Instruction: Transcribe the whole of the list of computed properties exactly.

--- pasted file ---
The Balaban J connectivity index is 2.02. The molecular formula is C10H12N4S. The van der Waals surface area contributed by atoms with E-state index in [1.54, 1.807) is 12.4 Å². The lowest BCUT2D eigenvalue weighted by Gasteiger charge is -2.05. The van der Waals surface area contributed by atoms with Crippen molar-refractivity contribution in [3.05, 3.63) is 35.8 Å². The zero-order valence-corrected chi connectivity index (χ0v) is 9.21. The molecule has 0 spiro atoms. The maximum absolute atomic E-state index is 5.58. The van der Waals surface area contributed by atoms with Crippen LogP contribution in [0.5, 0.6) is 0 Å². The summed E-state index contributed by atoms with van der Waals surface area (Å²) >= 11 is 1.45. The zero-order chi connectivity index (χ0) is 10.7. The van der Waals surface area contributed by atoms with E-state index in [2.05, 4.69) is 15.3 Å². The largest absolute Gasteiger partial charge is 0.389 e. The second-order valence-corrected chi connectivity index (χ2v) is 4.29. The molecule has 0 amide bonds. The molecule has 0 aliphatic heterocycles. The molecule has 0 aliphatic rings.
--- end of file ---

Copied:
The Balaban J connectivity index is 2.02. The molecular formula is C10H12N4S. The van der Waals surface area contributed by atoms with E-state index in [1.54, 1.807) is 12.4 Å². The lowest BCUT2D eigenvalue weighted by Gasteiger charge is -2.05. The van der Waals surface area contributed by atoms with Crippen molar-refractivity contribution in [3.05, 3.63) is 35.8 Å². The zero-order valence-corrected chi connectivity index (χ0v) is 9.21. The molecule has 0 spiro atoms. The maximum absolute atomic E-state index is 5.58. The van der Waals surface area contributed by atoms with Crippen LogP contribution in [0.5, 0.6) is 0 Å². The summed E-state index contributed by atoms with van der Waals surface area (Å²) >= 11 is 1.45. The zero-order chi connectivity index (χ0) is 10.7. The van der Waals surface area contributed by atoms with E-state index in [2.05, 4.69) is 15.3 Å². The largest absolute Gasteiger partial charge is 0.389 e. The second-order valence-corrected chi connectivity index (χ2v) is 4.29. The molecule has 0 amide bonds. The molecule has 0 aliphatic heterocycles. The molecule has 0 aliphatic rings.